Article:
Beer Review 0306: Great Lakes Blackout Stout

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Every so often, you will run across a beer inspired by an actual event. Great Lakes Blackout Stout fits that description, in more ways than one.

Remember the blackout of 2003? If you don’t, here’s a refresh: on August 14, 2003, a power outage occurred at 4:10 pm, affecting parts of the northeast and midwestern United States, and parts of Canada. At the time, it was the second most widespread blackout in history — power was restored to some by 11 p.m. that same day, but many didn’t get the juice back until two days later. If you do some poking around on the interweb, you’ll find some stunning satellite photos taken the night of the blackout, placed side-by-side with a picture of the night before when there was power.

Great Lakes (Cleveland, Ohio) is a brewery with a conscience — those three squiggly lines on their label represent their “triple bottom line,” running their business on responsible economic, social, and environmental practices, all whilst profiting. It also represents beer’s main ingredient: water. Point being, it only makes sense that Great Lakes would want to name a beer after an event in history that brought neighbors together in a time of crisis.

Blackout Stout is a seasonal beer, available each November-January. Registering 9% ABV (alcohol by volume), this beer is brewed in the style of a Russian Imperial Stout and contains a curious hop: Simcoe. The IBUs (International Bitterness Units) are 50.

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Release from bottle gave up a small, light tan, creamy head, which quickly diminished. The beer wasn’t quite pitch black like a traditional Imperial Stout; instead, when held to light, this one is actually a dark ruby red, and lighter brown around the edges. The brew is clear in body, free of particles and sediment, and the lacing left behind was good, leaving thin and solid sheets behind my sips.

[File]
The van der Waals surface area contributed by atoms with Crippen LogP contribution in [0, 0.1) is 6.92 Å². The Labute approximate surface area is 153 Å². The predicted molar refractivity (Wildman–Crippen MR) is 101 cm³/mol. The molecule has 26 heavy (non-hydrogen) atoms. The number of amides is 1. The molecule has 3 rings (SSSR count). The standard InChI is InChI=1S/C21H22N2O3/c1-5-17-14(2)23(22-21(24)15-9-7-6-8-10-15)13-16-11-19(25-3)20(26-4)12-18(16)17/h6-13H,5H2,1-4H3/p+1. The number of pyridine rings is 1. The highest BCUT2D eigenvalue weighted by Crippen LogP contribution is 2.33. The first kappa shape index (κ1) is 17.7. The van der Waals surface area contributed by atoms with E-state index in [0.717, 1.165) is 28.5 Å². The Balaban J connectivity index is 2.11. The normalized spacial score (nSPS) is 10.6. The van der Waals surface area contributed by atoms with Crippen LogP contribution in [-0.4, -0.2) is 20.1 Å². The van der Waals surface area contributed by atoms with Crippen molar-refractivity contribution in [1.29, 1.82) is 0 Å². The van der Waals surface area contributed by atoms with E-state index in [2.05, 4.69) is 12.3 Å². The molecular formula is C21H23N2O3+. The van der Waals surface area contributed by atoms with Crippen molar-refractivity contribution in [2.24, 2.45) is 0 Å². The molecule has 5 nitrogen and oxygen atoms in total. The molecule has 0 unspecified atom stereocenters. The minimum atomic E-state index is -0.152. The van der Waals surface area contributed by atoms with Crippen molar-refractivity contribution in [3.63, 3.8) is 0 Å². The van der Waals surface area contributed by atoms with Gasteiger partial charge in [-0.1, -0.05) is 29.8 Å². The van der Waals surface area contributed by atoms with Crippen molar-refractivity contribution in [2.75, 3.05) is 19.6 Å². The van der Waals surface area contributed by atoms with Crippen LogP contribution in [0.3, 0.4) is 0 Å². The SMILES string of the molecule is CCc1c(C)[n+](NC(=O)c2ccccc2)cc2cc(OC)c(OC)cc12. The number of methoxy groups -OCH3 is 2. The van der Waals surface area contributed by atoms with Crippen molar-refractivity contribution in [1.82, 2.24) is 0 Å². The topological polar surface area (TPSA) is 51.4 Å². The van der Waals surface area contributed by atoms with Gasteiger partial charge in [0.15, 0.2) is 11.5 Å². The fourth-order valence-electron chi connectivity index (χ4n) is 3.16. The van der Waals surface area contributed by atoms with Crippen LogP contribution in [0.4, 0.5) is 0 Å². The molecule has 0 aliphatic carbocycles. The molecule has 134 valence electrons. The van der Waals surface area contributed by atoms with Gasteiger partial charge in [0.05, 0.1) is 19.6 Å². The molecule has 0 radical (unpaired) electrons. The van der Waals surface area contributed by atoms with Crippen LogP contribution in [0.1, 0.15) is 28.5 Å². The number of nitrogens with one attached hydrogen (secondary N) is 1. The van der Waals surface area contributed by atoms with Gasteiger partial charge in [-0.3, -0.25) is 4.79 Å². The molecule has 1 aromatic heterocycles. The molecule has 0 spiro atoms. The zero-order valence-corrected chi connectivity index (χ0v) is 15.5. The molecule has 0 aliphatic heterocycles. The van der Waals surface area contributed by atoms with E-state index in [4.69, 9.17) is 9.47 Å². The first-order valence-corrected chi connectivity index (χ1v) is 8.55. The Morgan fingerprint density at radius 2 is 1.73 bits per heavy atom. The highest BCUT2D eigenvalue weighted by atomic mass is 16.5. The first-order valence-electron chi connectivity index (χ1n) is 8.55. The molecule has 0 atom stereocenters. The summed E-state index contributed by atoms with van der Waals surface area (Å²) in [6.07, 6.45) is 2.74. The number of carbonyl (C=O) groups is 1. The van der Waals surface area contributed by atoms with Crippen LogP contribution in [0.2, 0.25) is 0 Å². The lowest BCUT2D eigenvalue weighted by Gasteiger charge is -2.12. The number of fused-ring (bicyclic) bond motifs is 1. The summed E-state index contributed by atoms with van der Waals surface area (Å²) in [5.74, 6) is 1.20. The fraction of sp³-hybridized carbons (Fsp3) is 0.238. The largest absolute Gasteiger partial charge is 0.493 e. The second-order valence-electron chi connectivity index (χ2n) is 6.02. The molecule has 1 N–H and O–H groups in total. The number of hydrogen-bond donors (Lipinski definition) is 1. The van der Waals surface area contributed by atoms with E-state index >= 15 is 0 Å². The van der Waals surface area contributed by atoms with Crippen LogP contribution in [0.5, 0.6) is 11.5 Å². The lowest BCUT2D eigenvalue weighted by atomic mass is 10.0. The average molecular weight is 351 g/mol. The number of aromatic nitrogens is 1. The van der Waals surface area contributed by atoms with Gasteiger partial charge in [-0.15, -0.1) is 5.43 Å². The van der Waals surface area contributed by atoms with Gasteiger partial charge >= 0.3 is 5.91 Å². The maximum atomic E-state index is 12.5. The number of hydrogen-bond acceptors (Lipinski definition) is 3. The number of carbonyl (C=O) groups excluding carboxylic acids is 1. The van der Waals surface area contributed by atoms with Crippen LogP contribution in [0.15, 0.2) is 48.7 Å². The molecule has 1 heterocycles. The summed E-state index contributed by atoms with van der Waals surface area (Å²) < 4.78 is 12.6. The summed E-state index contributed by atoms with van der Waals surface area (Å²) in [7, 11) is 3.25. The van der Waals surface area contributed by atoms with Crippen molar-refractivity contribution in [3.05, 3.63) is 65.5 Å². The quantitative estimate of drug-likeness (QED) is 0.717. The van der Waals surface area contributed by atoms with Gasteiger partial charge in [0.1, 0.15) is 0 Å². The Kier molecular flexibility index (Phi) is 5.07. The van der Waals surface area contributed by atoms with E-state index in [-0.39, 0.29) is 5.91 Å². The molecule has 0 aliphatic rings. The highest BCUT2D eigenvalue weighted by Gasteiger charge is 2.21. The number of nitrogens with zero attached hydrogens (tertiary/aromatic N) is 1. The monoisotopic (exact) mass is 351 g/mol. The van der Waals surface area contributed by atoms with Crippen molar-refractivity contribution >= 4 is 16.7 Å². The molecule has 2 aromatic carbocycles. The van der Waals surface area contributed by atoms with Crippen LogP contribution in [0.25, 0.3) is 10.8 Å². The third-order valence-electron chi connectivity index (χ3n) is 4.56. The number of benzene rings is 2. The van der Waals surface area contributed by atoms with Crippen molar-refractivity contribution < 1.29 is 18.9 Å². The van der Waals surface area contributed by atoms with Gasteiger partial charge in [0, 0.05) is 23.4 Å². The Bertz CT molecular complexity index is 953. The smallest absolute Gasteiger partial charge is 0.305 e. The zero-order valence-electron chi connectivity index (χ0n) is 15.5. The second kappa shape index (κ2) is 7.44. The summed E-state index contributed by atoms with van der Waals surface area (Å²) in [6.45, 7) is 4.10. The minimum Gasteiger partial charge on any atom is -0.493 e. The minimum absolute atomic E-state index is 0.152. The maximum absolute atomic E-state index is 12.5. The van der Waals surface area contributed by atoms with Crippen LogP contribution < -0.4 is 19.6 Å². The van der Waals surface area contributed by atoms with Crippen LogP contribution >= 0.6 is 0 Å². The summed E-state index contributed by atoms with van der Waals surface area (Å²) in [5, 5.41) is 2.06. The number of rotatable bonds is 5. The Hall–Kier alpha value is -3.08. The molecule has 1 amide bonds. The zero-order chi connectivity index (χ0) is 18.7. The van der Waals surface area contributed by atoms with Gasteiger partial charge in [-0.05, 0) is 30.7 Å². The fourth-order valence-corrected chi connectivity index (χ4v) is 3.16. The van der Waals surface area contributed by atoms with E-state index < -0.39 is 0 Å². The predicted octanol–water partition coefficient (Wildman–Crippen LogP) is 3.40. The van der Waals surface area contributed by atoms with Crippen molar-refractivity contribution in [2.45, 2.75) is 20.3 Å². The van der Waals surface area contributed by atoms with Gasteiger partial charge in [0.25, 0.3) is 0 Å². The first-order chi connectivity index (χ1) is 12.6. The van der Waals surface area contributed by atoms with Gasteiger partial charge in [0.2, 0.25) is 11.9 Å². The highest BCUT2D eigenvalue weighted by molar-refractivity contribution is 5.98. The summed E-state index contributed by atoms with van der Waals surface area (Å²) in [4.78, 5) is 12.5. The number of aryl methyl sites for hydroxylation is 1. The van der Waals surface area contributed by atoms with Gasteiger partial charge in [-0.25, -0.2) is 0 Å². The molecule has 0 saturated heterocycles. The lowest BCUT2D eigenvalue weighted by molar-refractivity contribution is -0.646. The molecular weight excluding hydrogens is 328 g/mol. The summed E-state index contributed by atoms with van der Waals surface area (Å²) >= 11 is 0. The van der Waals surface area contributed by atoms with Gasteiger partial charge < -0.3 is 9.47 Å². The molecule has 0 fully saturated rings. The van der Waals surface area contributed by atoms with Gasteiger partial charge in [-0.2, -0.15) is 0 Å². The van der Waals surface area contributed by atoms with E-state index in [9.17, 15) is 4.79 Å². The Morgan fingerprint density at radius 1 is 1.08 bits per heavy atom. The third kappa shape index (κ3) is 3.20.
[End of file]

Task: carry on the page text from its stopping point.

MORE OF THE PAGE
The aromatics start off on an unusual note; yes, there’s the typical dark chocolate, but there’s also a sour cherry note going on that while isn’t exactly pleasant, isn’t off-putting, either. The cherry aroma fades the more you dig your nose in, and I noticed it faded nearly completely as the drink warmed. Behind it are layers of black coffee with a touch of smoke, and a light hop presence that gives off some grapefruit. And, as it warmed, a toasted bread scent came out.

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Tasting, there’s dark chocolate and a punch of grape on the initial impression, followed by a puff of smoke and a generous amount of coffee. In the middle of the taste, the chocolate starts to layer up, showing sweet to dark, and the finish gives a dash of grapefruit, some light coffee, and a load of dark chocolate. The hops provide a light bitterness, which gives Blackout Stout a great bittersweet conclusion. While the beer is full-bodied, the mouthfeel is more on the medium end, creamy and lightly drying.

This beer is not nearly as hoppy as advertised. Instead, we’ve got an Imperial Stout that has good flavors and a well hidden alcohol content. Nice and simple, this is an easily accessible Imperial in terms of drinkability.

Great Lakes Blackout Stout, 90 points. Price: $9.99 US for a four pack.

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